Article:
There was an old Simorgyan legend, Fafhrd had insisted, according to which on the seventh day of the seventh moon of the seventh year of the Sevens-Cycle the king of the sea journeyed to the other end of the earth, leaving his opalescently beautiful green wives and faintly silver-scaled slim concubines free to find them lovers if they could . . . and this, Fafhrd had stridently asserted he knew by the spectral calm and other occult tokens, was the place of the sea-king’s home and the eve of the day!
Fafhrd and the Gray Mouser had been sailing the Inner Sea on a sloop called the Black Treasurer since escaping Lankhmar after the events of “Lean Times in Lankhmar” when they arrive at a cliff wall blocking the Inner Sea from the Outer Sea. The sea is as calm as a lake with no wind. Nothing terribly outre so far, but the next group of details is a doozy. The bow of their boat is overhanging a hole in the ocean that extends down to the seafloor. Scattered across the sea surface are numerous divots with skinnier air passages plunging downward. Hanging from the bowsprit is a rope extending into the depths with Fafhrd already descended to the bottom. The Gray Mouser is looking down from the boat with trepidation. The Mouser finally joins him, if only to save Fafhrd from his foolishness. A “tent” of air allows both to walk upon the sea floor, explore, and seek out the sea-girls as promised in the old Simorgyan legend.
Leiber has a lot of fun describing the optical distortion between the air well and the surrounding water. The well is circular and as such, the wall of water is concave and spreads the light outward from an object causing it to appear smaller, as explained in Scientific American.
His arms and shoulders ached. His palms burned. A monstrously fat grouper swam up to the tube and followed him down it, circling. The Mouser glared at it menacingly and it turned on its side and opened an impossibly large moon-crescent of mouth. The Mouser saw the razor teeth and realized it was the shark he'd seen or another like it, tinied by the lens of the tube. The teeth clashed, some of them inside the tube, only inches from his side.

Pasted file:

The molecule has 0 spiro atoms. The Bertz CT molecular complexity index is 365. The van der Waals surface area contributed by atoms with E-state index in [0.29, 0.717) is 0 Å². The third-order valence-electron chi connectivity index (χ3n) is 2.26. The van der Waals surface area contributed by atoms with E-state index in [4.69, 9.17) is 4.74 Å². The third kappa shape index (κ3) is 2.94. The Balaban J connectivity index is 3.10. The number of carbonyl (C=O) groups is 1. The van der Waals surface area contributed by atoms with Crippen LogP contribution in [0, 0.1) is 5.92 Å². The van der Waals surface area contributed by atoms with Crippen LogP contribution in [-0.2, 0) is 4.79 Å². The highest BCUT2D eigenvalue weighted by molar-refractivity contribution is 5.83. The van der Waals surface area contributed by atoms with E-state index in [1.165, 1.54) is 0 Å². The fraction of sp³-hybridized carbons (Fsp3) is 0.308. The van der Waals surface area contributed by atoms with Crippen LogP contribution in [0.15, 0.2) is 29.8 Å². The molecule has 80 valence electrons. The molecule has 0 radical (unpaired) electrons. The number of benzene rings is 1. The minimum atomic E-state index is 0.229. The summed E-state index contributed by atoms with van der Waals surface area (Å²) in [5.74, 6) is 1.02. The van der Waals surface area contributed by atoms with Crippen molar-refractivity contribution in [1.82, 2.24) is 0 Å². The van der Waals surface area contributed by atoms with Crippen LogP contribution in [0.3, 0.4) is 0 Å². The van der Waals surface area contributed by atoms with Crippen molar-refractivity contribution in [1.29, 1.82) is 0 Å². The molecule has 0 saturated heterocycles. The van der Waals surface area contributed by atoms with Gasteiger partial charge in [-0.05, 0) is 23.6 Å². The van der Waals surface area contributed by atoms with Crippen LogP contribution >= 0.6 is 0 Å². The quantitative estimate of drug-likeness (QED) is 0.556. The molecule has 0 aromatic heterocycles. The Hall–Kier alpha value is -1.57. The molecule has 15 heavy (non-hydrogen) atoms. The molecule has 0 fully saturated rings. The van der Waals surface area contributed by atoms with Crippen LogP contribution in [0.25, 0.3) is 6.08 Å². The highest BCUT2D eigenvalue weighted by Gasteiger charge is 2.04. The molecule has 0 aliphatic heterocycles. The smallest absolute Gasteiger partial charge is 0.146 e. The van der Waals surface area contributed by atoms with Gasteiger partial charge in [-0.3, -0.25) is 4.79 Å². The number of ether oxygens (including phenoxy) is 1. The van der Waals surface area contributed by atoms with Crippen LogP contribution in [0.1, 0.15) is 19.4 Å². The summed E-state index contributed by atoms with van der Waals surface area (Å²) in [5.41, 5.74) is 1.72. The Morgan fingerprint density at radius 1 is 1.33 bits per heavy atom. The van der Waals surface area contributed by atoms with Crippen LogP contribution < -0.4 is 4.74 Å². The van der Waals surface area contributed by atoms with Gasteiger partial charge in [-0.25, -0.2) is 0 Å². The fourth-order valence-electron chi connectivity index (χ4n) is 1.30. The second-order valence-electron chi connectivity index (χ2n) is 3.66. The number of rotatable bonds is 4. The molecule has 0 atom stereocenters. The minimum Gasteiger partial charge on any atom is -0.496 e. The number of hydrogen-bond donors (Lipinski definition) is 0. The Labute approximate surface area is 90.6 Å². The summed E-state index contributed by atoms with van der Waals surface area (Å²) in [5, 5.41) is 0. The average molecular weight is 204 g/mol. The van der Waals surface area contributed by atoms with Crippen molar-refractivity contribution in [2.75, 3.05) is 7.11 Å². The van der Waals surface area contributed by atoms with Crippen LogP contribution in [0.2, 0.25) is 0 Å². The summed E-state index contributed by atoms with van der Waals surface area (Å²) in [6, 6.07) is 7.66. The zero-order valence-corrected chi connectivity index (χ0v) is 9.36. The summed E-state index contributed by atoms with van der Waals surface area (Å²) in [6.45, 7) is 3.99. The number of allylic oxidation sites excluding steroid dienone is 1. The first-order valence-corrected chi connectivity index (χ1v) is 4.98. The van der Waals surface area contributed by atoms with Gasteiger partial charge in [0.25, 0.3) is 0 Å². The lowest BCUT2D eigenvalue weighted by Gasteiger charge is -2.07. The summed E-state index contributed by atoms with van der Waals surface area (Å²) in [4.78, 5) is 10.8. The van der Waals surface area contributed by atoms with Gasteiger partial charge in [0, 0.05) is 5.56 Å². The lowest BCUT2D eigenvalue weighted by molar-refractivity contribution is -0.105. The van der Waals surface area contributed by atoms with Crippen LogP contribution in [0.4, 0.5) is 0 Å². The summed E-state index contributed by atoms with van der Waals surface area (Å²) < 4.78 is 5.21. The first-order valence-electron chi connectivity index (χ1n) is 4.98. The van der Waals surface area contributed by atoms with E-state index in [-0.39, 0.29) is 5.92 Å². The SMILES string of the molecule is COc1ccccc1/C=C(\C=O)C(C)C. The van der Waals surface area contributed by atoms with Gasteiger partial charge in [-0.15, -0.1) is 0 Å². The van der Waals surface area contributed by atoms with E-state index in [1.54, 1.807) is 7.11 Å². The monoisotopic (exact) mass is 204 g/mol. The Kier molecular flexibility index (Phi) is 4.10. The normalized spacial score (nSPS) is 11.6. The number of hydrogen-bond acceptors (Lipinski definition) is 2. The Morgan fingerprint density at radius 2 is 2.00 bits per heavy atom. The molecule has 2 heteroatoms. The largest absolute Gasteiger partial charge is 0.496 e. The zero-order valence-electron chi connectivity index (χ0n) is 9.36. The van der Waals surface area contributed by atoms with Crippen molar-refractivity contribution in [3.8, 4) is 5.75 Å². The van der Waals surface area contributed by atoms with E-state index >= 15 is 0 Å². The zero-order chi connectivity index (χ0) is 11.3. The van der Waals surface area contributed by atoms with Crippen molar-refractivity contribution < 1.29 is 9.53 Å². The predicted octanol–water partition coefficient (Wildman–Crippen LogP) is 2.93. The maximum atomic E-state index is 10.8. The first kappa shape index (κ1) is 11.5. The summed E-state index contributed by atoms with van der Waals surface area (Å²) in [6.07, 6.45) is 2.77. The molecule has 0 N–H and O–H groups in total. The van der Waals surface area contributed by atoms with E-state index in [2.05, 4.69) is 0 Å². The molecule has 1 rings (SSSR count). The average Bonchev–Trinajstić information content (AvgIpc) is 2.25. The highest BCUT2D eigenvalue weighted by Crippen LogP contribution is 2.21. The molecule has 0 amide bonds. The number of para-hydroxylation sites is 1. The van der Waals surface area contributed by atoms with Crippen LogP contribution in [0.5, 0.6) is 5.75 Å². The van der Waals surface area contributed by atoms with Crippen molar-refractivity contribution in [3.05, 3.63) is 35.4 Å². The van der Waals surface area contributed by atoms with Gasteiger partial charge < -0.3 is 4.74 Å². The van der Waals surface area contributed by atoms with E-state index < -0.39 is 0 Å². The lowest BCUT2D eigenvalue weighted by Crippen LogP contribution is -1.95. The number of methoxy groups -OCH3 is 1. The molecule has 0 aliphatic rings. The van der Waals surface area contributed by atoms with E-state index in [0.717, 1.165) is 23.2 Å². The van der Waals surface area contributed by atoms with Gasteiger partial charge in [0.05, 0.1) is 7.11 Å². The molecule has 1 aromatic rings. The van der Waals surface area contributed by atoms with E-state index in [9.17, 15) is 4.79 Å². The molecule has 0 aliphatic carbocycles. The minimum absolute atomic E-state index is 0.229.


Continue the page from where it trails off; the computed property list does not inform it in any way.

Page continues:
Howard Andrew JonesIt’s astonishing to me that a tale can evoke such wonder and delight and remain so simple. I mean “simple” as in plot structure, because “When the Sea-King’s Away” is ornamented with wonderful descriptions, moments of humor and character and even suspense . . .
Bill WardIt’s an extremely impressive and compelling tale, meticulously imagined. The detailed descriptions of the water funnel, for example, went beyond scene setting purposes or simple wonderment to create real tension. And the tension of course created suspense, but it also created some of the funniest scenes in the series. Everything Leiber does here serves multiple purposes in the story, and its those elements that really take over from the plot, simple as it is.
No-Ombrulsk, Ool Hrusp.
The Sea King's Lair is a day's fast sail from No-Ombrulsk.
Curtain Wall, Inner Sea, Outer Sea, Sea King’s Lair, Simorgya.
Gods of Lankhmar.
The whole premise of this story relies on a magic ritual being performed. A sea-witch with a lash in each hand is spinning a half-dozen tops on a table that are sympathetically connected to air spouts providing air to the sea floor and an air tunnel providing access.
She held a short whip in either hand, the webs folded outside her bent knuckles, and with these whips she maintained and directed the swift spinning of a half dozen objects on the polished table top. What these objects were it was impossible to say, except that they were roughly oval. Some by their semi-transparency as they spun might have been large rings or saucers, others actual tops by their opacity. They gleamed silver and green and golden and they spun so swiftly and moved in such swift intersecting orbits as they spun that they seemed to leave gleaming wakes of spin in the misty air behind them.
Three dead sailors and a squid wielding eight bastard swords.
Queen of the East.